We see God: Job 12:7-10, Psalm 19:1-4, Romans 1:20
     But when we listen to the voice of chaos, when we try to see the wicked, when we allow ourselves to feel and live in the ways of the world, we are deny ourselves the comfort and truth that is God and His Word. 
     This parsha is a great lesson for us as we read about Lot’s wife in Genesis 19:26. Despite having been warned not to look back, Lot’s wife looked back anyway, and was immediately turned into a pillar of salt. It was not only a fatal act of disobedience, but an example to be avoided for all time. The second shortest verse in Scripture is Luke 17:32 and has just three words: Remember Lot’s wife!  This is Yeshua warning His people:
“In that day, he who is on the housetop, and his goods are in the house, let him not come down to take them away. And likewise the one who is in the field, let him not turn back. 32 Remember Lot’s wife.’ Luke 7:31-32.
    We are not to look back into the past of disobedience, but rather we are to see God and His Word. We are to move forward into His Ways.  We see God not only in the world around us, but also in His Moadim. Do we see God in the pagan holidays that man has created? Or do we see a god that man created?
    Parallels we can see between Isaac and Yeshua:

  • Both sons born miraculously
  • Both fathers willing to sacrifice their only son
  • Both sons willing to be sacrificed in obedience to their father
  • Both sons sacrificed in the same place
  • Both sons carried the word for their own sacrifice
  • Both sons rode donkeys to the place of their sacrifice
  • Both sons were bound (nailed) to the wood – The Akedah הָעֲקֵידָה (The Binding)
  • Both sons lived

May we truly see, feel and hear the voice of The Lord in our lives.
    



 

וַיֵּרָא
VaYera / And He Appeared
Genesis 18:1-22:24 

      In this Torah portion, God appears several times. In one situation or another, people are involved with either seeing or not seeing The Almighty, which is the case in our lives as well.
     In Genesis 21:9 Hagar has her eyes opened to the well of water that YHWH has provided her. Whether the well was dug many years before her travail or it was placed there miraculously at that moment, it was all part of God’s plan.
     In Genesis 18 Abraham is visited with the very presence of God, and in Genesis 22:4 Abraham sees the pillar of fire with the Shekinah of YHWH upon Mount Mariah while the servants traveling with Abraham did not.
     By these three examples, we see the difference in the case of the appearance of God.  In the case of Abraham, he was obedient even unto the possible death of his son, and he was the most humble as explained in Genesis 18:2 ‘He ran to the tent door to meet the and bowed to the ground’.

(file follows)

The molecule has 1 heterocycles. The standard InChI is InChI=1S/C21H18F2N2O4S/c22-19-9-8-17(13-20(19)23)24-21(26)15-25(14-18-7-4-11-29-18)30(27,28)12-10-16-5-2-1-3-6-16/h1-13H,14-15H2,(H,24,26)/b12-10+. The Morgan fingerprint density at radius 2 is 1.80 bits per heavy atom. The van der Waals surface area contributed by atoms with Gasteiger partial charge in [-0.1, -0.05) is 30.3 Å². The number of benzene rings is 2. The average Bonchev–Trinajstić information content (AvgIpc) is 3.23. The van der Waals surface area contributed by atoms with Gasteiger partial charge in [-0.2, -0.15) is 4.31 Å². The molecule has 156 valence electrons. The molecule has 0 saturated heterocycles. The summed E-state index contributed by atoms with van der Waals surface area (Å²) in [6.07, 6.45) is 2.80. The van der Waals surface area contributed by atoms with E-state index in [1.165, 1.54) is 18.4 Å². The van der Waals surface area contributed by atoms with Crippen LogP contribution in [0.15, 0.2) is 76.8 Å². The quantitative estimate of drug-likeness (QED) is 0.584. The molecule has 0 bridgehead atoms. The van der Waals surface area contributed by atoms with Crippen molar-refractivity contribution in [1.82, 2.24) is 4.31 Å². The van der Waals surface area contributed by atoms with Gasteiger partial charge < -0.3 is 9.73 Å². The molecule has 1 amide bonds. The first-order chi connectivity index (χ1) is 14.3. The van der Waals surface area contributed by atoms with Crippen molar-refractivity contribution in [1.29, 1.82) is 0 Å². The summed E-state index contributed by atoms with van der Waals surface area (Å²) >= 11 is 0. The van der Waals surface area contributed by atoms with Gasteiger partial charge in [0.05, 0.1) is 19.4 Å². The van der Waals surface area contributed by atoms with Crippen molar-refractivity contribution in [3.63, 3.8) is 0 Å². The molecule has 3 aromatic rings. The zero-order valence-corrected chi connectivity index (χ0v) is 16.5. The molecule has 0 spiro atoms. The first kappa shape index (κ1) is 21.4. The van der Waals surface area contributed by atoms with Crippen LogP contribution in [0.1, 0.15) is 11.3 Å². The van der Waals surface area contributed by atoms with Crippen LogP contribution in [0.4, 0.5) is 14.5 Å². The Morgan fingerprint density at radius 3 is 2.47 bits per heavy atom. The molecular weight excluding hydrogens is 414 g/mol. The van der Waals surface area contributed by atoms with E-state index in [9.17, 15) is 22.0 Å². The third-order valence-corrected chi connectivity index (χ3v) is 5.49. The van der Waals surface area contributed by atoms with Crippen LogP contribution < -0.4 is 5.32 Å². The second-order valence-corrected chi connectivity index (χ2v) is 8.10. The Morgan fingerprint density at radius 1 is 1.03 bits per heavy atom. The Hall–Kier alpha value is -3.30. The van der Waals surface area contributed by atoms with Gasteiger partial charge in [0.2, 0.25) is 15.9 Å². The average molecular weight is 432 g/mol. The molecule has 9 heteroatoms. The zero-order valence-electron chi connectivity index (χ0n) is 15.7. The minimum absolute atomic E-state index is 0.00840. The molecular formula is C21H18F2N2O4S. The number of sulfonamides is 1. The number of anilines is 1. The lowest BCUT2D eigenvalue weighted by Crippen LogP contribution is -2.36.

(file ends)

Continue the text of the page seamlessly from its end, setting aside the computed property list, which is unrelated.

Can we make a connection between humility and one seeing the will of God?  We can see through the Scriptures that the more humility the more connection we will have with God.

Psalm 119:21 ‘You rebuke the proud—the cursed, who stray from Your commandments.’
Psalm 10:4 ‘The wicked in his proud countenance does not seek God; God is in none of his thoughts.’
Psalm 138:6 ‘Though the Lord is on high, yet He regards the lowly; but the proud He knows from afar.’
Proverbs 16:5 ‘Everyone proud in heart is an abomination to the Lord; though they join forces, none will go unpunished.’
     God appeared to Abraham in Genesis 12:7, 17:1, 18:1. God appeared to Jacob, Joseph, Moses and Aaron. God appeared to Rabbi Shaul, Gideon and Manoah and his wife and Solomon. God appeared to Hannah, Mirian and Joseph.
     God appears in fire, breath, smoke and wind, dreams and visions, even a hand. He appears as a burning bush, thunderings, lightnings and a thick darkness. God appears as a voice, a lamp and a smoking furnace. .  
    God also appears to us through His Word, His written Word; the Torah and through His Son, which is the Word incarnate.  Through humility, we seek His Word, His Way, and His Walk. 
     But when God does appear to us, what is our responsibility? Responsibility is our responsibility.  It is to be responsible to The Call of God.  Adam and Eve lacked responsibility as they blamed the serpent and one another, even blaming God.  Others have lacked responsibility as well; Cain lacked moral responsibility, and Joseph’s brothers lacked family responsibility. 
    We have the responsibility to first hear the call of God, acknowledge it and then act upon it.  Often we don’t, but instead we ponder the call, sift through it, judge it and see if it will fit into our lifestyle.  But that is placing our judgment equal to if not above the Call of God, which lacks humility.

  James 4:10 ‘Humble yourself before the Lord and He will lift you up.’

Baruch HaShem ~ Rabbi Jay Howard